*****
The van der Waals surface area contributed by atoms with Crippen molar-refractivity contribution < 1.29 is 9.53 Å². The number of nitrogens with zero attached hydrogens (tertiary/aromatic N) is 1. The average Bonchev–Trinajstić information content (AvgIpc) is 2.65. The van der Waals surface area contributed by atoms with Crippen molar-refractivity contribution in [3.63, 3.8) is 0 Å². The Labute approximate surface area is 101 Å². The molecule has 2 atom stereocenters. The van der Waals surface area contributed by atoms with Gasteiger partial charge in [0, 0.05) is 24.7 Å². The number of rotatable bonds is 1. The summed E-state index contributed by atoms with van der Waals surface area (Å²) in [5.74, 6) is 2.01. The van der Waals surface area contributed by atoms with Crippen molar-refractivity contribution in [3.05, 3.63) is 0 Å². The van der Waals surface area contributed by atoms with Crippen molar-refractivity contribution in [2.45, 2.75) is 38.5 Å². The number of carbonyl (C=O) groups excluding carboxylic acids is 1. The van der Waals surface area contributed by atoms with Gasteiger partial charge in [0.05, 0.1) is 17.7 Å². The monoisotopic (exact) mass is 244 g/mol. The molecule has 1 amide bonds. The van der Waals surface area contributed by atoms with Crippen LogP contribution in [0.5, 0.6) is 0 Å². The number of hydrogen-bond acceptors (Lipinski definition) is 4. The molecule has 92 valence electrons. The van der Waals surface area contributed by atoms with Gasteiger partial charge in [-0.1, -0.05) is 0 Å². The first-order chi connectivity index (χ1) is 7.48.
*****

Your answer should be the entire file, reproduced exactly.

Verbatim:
The van der Waals surface area contributed by atoms with Crippen molar-refractivity contribution < 1.29 is 9.53 Å². The number of nitrogens with zero attached hydrogens (tertiary/aromatic N) is 1. The average Bonchev–Trinajstić information content (AvgIpc) is 2.65. The van der Waals surface area contributed by atoms with Crippen molar-refractivity contribution in [3.63, 3.8) is 0 Å². The Labute approximate surface area is 101 Å². The molecule has 2 atom stereocenters. The van der Waals surface area contributed by atoms with Gasteiger partial charge in [0, 0.05) is 24.7 Å². The number of rotatable bonds is 1. The summed E-state index contributed by atoms with van der Waals surface area (Å²) in [5.74, 6) is 2.01. The van der Waals surface area contributed by atoms with Crippen molar-refractivity contribution in [3.05, 3.63) is 0 Å². The van der Waals surface area contributed by atoms with Crippen molar-refractivity contribution in [2.45, 2.75) is 38.5 Å². The number of carbonyl (C=O) groups excluding carboxylic acids is 1. The van der Waals surface area contributed by atoms with Gasteiger partial charge in [0.05, 0.1) is 17.7 Å². The monoisotopic (exact) mass is 244 g/mol. The molecule has 1 amide bonds. The van der Waals surface area contributed by atoms with Crippen LogP contribution in [0.5, 0.6) is 0 Å². The number of hydrogen-bond acceptors (Lipinski definition) is 4. The molecule has 92 valence electrons. The van der Waals surface area contributed by atoms with Gasteiger partial charge in [-0.1, -0.05) is 0 Å². The first-order chi connectivity index (χ1) is 7.48.